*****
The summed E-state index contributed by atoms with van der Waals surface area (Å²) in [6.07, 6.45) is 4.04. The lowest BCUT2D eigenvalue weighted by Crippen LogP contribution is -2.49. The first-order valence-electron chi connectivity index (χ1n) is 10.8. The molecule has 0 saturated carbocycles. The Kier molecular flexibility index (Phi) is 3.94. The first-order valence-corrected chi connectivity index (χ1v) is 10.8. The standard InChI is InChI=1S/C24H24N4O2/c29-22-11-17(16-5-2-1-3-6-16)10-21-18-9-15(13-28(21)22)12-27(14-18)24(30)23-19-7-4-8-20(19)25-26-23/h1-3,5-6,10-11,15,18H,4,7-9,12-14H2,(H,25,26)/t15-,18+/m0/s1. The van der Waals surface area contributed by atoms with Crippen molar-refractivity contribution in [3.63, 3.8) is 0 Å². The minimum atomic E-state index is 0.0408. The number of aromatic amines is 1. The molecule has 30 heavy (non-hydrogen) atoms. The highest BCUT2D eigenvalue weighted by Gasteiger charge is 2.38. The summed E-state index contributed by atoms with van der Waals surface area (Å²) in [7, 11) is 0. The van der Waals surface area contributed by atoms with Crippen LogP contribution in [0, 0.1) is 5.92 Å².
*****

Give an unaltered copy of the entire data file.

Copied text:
The summed E-state index contributed by atoms with van der Waals surface area (Å²) in [6.07, 6.45) is 4.04. The lowest BCUT2D eigenvalue weighted by Crippen LogP contribution is -2.49. The first-order valence-electron chi connectivity index (χ1n) is 10.8. The molecule has 0 saturated carbocycles. The Kier molecular flexibility index (Phi) is 3.94. The first-order valence-corrected chi connectivity index (χ1v) is 10.8. The standard InChI is InChI=1S/C24H24N4O2/c29-22-11-17(16-5-2-1-3-6-16)10-21-18-9-15(13-28(21)22)12-27(14-18)24(30)23-19-7-4-8-20(19)25-26-23/h1-3,5-6,10-11,15,18H,4,7-9,12-14H2,(H,25,26)/t15-,18+/m0/s1. The van der Waals surface area contributed by atoms with Crippen molar-refractivity contribution in [3.63, 3.8) is 0 Å². The minimum atomic E-state index is 0.0408. The number of aromatic amines is 1. The molecule has 30 heavy (non-hydrogen) atoms. The highest BCUT2D eigenvalue weighted by Gasteiger charge is 2.38. The summed E-state index contributed by atoms with van der Waals surface area (Å²) in [7, 11) is 0. The van der Waals surface area contributed by atoms with Crippen LogP contribution in [0, 0.1) is 5.92 Å².